Health and Safety is More Effective When Workers are Involved
A common mistake in many organisations involves managers and directors deciding upon all aspects of health and safety within the business without any consultation with employees whatsoever. This usually comes about as a combination of management knowing that they have legal responsibilities for the health and safety of their employees, and the fact that they are so used to giving instructions with little or no discussion with workers.
Health and safety issues however are slightly different in that as the whole topic has the objective of keeping workers safe and free from harm whilst conducting their workplace duties, it will therefore be necessary for them to be consulted. Workers who spend all of their time on the shop floor where the majority of dangers exist will have a much greater understanding of the possible health risks and potential for accidents than managers who rarely venture down from a nice, comfortable office.
An argument which some managers put forward is that consulting with all of the workers will take a lot of time and will likely result in meetings with lots of conflicting and contrasting points of view. Large meetings may descend into shouting matches where little if anything meaningful actually comes out of it. When there are lots of people needing guidance and instruction, sometimes it is better for management just to make the decision and inform workers what they expect to happen.
A much better idea though is for middle managers, supervisors and team leaders to conduct smaller-scale safety meetings just with those teams for which they are directly responsible for, and then convey the findings up the chain of command. These meetings with different sections of the workplace can all happen at the same time, and enables senior managers and directors to hear all of the most pressing concerns by receiving them from the middle managers in a much more organised manner than trying to listen to everybody in one gigantic meeting. Also if the same points are being made in each of the different meetings, management will know that it is a particular area of concern which needs attention.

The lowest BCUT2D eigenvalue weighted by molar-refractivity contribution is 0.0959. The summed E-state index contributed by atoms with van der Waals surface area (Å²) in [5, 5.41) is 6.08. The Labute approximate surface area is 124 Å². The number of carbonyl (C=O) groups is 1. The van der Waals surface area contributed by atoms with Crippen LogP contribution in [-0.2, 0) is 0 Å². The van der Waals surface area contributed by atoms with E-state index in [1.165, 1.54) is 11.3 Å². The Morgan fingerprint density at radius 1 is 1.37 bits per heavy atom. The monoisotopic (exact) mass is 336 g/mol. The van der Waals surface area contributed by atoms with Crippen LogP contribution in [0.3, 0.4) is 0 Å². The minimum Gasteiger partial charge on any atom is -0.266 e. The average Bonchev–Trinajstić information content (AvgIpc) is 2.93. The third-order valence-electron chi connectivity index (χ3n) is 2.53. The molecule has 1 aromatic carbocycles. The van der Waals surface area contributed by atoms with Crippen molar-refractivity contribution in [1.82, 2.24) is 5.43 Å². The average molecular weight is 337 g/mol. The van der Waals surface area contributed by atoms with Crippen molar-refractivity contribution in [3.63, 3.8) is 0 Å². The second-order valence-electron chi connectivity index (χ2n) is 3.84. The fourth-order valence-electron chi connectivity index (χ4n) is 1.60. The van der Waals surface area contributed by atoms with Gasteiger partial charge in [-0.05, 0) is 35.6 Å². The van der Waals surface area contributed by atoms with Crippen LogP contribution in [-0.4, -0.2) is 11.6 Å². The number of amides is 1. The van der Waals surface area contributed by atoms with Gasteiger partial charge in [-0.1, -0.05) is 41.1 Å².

This approach is frequently put to good use by large companies, with safety representatives elected to be the bridge between workers and managers when it comes to matters related to health and safety. Workers in these companies often have increased morale if they feel that management actually listens to their suggestions and that concerns are taken seriously. Just having safety representatives for workers to talk to will not be enough though; it will need to be backed up by positive action by management which increases safety levels within the businesses such as the timely rectification of issues which arise, e.g. the replacement of personal protective equipment (ppe) which is starting to get past its best.
Communication can also work the other way. When management decide to provide health and safety training courses like the NEBOSH General Certificate to workers many will wonder why they need to receive such training. Communicating this information down through middle managers and supervisors can convey this message, rather than just issuing a command from the top without explanation.